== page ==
Skip to main content
×
×
Home

Acute ingestion of resistant starch reduces food intake in healthy adults

  • Caroline L. Bodinham (a1), Gary S. Frost (a2) and M. Denise Robertson (a1)
Abstract

Resistant starch (RS), a non-viscous dietary fibre, may have postprandial effects on appetite regulation and metabolism, although the exact effects and mechanisms are unknown. An acute randomised, single-blind crossover study, aimed to determine the effects of consumption of 48 g RS on appetite compared to energy and available carbohydrate-matched placebo. Twenty young healthy adult males consumed either 48 g RS or the placebo divided equally between two mixed meals on two separate occasions. Effects on appetite were assessed, using an ad libitum test meal and 24-h diet diaries for energy intake, and using visual analogue scales for subjective measures. Changes to postprandial glucose, insulin and C-peptide were also assessed. There was a significantly lower energy intake following the RS supplement compared to the placebo supplement at both the ad libitum test meal (5241 (sem 313) v. 5606 (sem 345) kJ, P = 0·033) and over the 24 h (12 603 (sem 519) v. 13 949 (sem 755) kJ, P = 0·044). However, there was no associated effect on subjective appetite measures. Postprandial plasma glucose concentrations were not significantly different between supplements, but there was a significantly lower postprandial insulin response following the RS supplement (P = 0·029). The corresponding C-peptide concentrations were not significantly different, although the ratio of C-peptide to insulin was higher following the RS supplement compared to placebo (P = 0·059). These results suggest that consumption of 48 g RS, over a 24-h period, may be useful in the management of the metabolic syndrome and appetite. Further studies are required to determine the exact mechanisms.

  • View HTML
    • Send article to Kindle

      To send this article to your Kindle, first ensure no-reply@cambridge.org is added to your Approved Personal Document E-mail List under your Personal Document Settings on the Manage Your Content and Devices page of your Amazon account. Then enter the ‘name’ part of your Kindle email address below. Find out more about sending to your Kindle. Find out more about sending to your Kindle.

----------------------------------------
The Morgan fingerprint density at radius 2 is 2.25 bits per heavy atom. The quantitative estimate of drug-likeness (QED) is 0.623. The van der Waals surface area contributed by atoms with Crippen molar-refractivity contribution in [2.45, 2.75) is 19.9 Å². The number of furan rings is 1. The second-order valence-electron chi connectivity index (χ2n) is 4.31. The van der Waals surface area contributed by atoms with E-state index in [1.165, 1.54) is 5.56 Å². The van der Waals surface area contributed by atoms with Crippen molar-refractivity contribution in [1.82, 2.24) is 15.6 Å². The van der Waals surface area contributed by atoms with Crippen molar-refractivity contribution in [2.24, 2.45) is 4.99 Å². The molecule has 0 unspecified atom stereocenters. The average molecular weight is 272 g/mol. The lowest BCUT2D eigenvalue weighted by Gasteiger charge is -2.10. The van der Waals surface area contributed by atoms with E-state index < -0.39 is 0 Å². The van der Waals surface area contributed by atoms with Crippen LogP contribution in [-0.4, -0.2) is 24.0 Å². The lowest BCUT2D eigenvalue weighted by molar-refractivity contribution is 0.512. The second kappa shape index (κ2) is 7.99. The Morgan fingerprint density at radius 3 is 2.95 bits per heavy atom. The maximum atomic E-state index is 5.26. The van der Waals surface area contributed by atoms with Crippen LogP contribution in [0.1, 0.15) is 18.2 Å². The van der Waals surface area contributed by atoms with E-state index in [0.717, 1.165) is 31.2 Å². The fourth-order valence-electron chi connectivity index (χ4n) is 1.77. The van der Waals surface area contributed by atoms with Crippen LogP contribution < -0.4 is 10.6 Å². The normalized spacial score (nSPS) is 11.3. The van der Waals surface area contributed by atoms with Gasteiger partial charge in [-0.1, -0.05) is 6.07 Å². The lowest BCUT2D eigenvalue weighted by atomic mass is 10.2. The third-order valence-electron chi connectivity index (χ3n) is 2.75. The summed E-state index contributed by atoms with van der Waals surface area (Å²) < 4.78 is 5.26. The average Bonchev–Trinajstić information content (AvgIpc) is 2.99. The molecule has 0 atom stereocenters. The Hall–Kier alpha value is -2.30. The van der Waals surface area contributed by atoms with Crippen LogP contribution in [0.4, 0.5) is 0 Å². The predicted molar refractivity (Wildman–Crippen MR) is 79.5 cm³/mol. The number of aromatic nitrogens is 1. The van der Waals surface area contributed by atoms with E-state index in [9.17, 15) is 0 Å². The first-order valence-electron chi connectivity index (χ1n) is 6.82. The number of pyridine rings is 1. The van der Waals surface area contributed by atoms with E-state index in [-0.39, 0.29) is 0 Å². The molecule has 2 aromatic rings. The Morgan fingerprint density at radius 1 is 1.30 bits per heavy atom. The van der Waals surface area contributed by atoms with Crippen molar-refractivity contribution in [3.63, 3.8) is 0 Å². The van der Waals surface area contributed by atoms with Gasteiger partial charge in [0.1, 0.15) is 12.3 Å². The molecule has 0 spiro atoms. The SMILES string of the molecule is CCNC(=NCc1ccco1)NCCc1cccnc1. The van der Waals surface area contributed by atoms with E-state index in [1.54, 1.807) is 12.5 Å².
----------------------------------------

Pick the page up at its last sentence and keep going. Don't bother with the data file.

Note you can select to send to either the @free.kindle.com or @kindle.com variations. ‘@free.kindle.com’ emails are free but can only be sent to your device when it is connected to wi-fi. ‘@kindle.com’ emails can be delivered even when you are not connected to wi-fi, but note that service fees apply.

      Find out more about the Kindle Personal Document Service.

      Acute ingestion of resistant starch reduces food intake in healthy adults
      Available formats
      ×
      Send article to Dropbox

      To send this article to your Dropbox account, please select one or more formats and confirm that you agree to abide by our usage policies. If this is the first time you use this feature, you will be asked to authorise Cambridge Core to connect with your <service> account. Find out more about sending content to Dropbox.

      Acute ingestion of resistant starch reduces food intake in healthy adults
      Available formats
      ×
      Send article to Google Drive

      To send this article to your Google Drive account, please select one or more formats and confirm that you agree to abide by our usage policies. If this is the first time you use this feature, you will be asked to authorise Cambridge Core to connect with your <service> account. Find out more about sending content to Google Drive.

      Acute ingestion of resistant starch reduces food intake in healthy adults
      Available formats
      ×
Copyright
Corresponding author
*Corresponding author: Margaret Denise Robertson, fax +44 1483 688501, email m.robertson@surrey.ac.uk
References
Hide All
1World Health Organization (WHO) (2000) Nutrition for Health and Development. A Global Agenda for Combating Malnutrition. Geneva: World Health Organization. http://www.who.int/mip2001/files/2231/NHDprogressreport2000.pdf (accessed August 2007).
2Slavin, J & Green, H (2007) Dietary fibre and satiety. Nutr Bull 32, 3242.
3Pereira, MA & Ludwig, DS (2001) Dietary fiber and body-weight regulation. Observations and mechanisms. Pediatr Clin North Am 48, 969980.
4Weickert, MO & Pfeiffer, AF (2008) Metabolic effects of dietary fiber consumption and prevention of diabetes. J Nutr 138, 439442.
5Champ, MM (2004) Physiological aspects of resistant starch and in vivo measurements. J AOAC Int 87, 749755.
6Robertson, MD, Bickerton, AS, Dennis, AL, et al. (2005) Insulin-sensitizing effects of dietary resistant starch and effects on skeletal muscle and adipose tissue metabolism. Am J Clin Nutr 82, 559567.